Bernard Agulhas,  the  CEO of the Independent Regulatory Board  for Auditors.  Picture:  Masi Losi
Bernard Agulhas, the CEO of the Independent Regulatory Board for Auditors. Picture: Masi Losi

The Independent Regulatory Board for Auditors believes it is making progress in raising shareholder support for the mandatory rotation of audit firms, which becomes effective in 2023.

The regulatory body said Telkom and cement company PPC were two recent high-profile instances of shareholders becoming more engaged in the mandatory rotation issue, with significant increases in the no vote at the annual general meetings (AGMs) of both.

"A visible trend towards voting against the reappointment of auditors is developing, with 27% of surveyed companies increasing their votes against the reappointment of auditors by up to 40%," said Bernard Agulhas, the CEO of the regulatory body. He said the likelihood of a vote against reappointment was particularly high when the audit firm’s tenure was excessively long.

Since December 2015 audit firms have been required to disclose in the independent auditor’s report how long they have been the auditors. This ensured shareholders were aware of tenures, which frequently run to several decades.

"What is clear is that the shareholders are beginning to make their voice heard at AGMs regarding the necessity for firm rotation to end excessively long relationships. Where audit committees may feel a 20-year, 50-year or longer relationship might not impair auditor independence, shareholders are saying otherwise," Agulhas said.

Of the 102 auditor appointment resolutions tabled at AGMs since November 2016, when the 2023 deadline was confirmed, about 51 recorded an increase in votes against reappointment.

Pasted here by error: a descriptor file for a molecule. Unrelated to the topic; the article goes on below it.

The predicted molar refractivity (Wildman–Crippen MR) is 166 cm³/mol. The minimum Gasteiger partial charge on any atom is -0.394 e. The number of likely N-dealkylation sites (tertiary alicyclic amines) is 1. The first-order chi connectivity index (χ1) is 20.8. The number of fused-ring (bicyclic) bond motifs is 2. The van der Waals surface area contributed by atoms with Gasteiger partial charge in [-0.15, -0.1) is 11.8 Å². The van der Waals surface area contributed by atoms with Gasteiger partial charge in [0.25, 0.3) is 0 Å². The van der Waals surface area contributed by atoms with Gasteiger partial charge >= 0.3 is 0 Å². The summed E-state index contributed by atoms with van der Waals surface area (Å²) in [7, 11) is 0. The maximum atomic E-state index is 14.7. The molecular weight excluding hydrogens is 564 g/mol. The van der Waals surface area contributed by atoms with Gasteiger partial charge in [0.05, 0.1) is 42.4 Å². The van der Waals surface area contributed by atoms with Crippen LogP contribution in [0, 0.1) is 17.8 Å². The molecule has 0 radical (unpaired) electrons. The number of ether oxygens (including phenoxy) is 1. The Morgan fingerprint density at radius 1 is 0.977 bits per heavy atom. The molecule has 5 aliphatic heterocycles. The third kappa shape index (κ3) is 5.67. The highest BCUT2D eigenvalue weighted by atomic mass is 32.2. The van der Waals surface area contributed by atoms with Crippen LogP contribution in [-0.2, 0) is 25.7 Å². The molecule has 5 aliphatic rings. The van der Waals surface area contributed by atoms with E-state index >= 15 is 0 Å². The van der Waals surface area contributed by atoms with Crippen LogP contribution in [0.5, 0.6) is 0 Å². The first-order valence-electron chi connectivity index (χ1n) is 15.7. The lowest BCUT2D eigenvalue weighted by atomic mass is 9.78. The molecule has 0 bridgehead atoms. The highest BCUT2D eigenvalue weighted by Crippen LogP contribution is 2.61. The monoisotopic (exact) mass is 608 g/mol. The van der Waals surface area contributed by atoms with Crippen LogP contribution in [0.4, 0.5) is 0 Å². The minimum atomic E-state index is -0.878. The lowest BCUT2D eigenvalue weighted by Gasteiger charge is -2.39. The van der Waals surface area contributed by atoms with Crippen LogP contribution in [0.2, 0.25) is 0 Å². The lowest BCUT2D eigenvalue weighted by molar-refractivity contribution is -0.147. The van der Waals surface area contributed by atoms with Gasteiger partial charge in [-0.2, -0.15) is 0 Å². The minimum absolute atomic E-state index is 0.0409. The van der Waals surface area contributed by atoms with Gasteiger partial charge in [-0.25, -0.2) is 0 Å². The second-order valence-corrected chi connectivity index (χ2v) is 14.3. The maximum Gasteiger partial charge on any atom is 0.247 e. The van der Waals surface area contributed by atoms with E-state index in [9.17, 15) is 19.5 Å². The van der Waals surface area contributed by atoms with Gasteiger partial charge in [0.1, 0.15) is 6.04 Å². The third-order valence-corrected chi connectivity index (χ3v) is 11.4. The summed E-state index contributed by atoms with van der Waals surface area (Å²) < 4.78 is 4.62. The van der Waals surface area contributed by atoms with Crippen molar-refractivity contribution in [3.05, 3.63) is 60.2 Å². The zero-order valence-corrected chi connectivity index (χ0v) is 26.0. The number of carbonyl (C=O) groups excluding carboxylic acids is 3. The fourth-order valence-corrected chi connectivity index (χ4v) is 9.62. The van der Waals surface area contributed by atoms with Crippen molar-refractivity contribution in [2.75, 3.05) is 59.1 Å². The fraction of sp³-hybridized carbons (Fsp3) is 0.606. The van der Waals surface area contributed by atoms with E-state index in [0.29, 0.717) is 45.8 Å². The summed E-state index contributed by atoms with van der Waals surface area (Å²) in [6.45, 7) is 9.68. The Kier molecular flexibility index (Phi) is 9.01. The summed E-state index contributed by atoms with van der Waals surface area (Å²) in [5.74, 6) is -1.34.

"Of these, 24 resulted in significant shareholder opposition to the auditor’s reappointment," Agulhas said.

Christine Ramon, AngloGold Ashanti’s chief financial officer and chairwoman of the CFO Forum, said mandatory rotation would dilute the oversight role of audit committees and shareholders’ rights.

Ramon said in a presentation to Parliament in 2016 that it was the duty of the audit committee to assess when and if auditor rotation was required.

In 2013, Sasol decided to change KPMG, which had been its auditor for more than 60 years. It was a costly and time-consuming exercise, said Ramon, who was previously chief financial officer of Sasol.

The JSE Ltd revealed earlier in 2017 that its audit committee had put the company’s external audit out to tender in 2016.

The committee decided that because of its long tenure as the JSE’s external auditor, KPMG would not be considered for reappointment and the work went to EY.

Last week, Ramon said the results of recent AGM voting on the matter merely reflected shareholders exercising the rights they had in terms of the Companies Act.

"It does not necessarily mean that they are voting in favour of mandatory audit firm rotation every 10 years, which is a significant cost and risk burden to companies," Ramon said.

crottya@bdfm.co.za

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